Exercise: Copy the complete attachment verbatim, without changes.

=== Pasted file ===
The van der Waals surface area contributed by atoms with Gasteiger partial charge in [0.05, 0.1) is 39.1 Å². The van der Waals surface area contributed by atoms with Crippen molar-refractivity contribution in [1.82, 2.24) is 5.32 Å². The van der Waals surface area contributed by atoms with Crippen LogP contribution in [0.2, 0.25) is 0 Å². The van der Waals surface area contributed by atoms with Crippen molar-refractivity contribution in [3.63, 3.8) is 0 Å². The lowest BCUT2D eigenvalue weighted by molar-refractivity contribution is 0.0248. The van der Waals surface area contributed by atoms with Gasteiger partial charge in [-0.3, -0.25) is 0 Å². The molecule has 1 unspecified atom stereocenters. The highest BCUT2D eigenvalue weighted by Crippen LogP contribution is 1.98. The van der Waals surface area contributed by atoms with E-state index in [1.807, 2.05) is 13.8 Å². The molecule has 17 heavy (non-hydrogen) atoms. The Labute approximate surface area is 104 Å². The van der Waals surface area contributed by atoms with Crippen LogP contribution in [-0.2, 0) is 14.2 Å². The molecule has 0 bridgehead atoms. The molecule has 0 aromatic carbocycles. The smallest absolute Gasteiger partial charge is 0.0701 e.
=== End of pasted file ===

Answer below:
The van der Waals surface area contributed by atoms with Gasteiger partial charge in [0.05, 0.1) is 39.1 Å². The van der Waals surface area contributed by atoms with Crippen molar-refractivity contribution in [1.82, 2.24) is 5.32 Å². The van der Waals surface area contributed by atoms with Crippen LogP contribution in [0.2, 0.25) is 0 Å². The van der Waals surface area contributed by atoms with Crippen molar-refractivity contribution in [3.63, 3.8) is 0 Å². The lowest BCUT2D eigenvalue weighted by molar-refractivity contribution is 0.0248. The van der Waals surface area contributed by atoms with Gasteiger partial charge in [-0.3, -0.25) is 0 Å². The molecule has 1 unspecified atom stereocenters. The highest BCUT2D eigenvalue weighted by Crippen LogP contribution is 1.98. The van der Waals surface area contributed by atoms with E-state index in [1.807, 2.05) is 13.8 Å². The molecule has 17 heavy (non-hydrogen) atoms. The Labute approximate surface area is 104 Å². The van der Waals surface area contributed by atoms with Crippen LogP contribution in [-0.2, 0) is 14.2 Å². The molecule has 0 bridgehead atoms. The molecule has 0 aromatic carbocycles. The smallest absolute Gasteiger partial charge is 0.0701 e.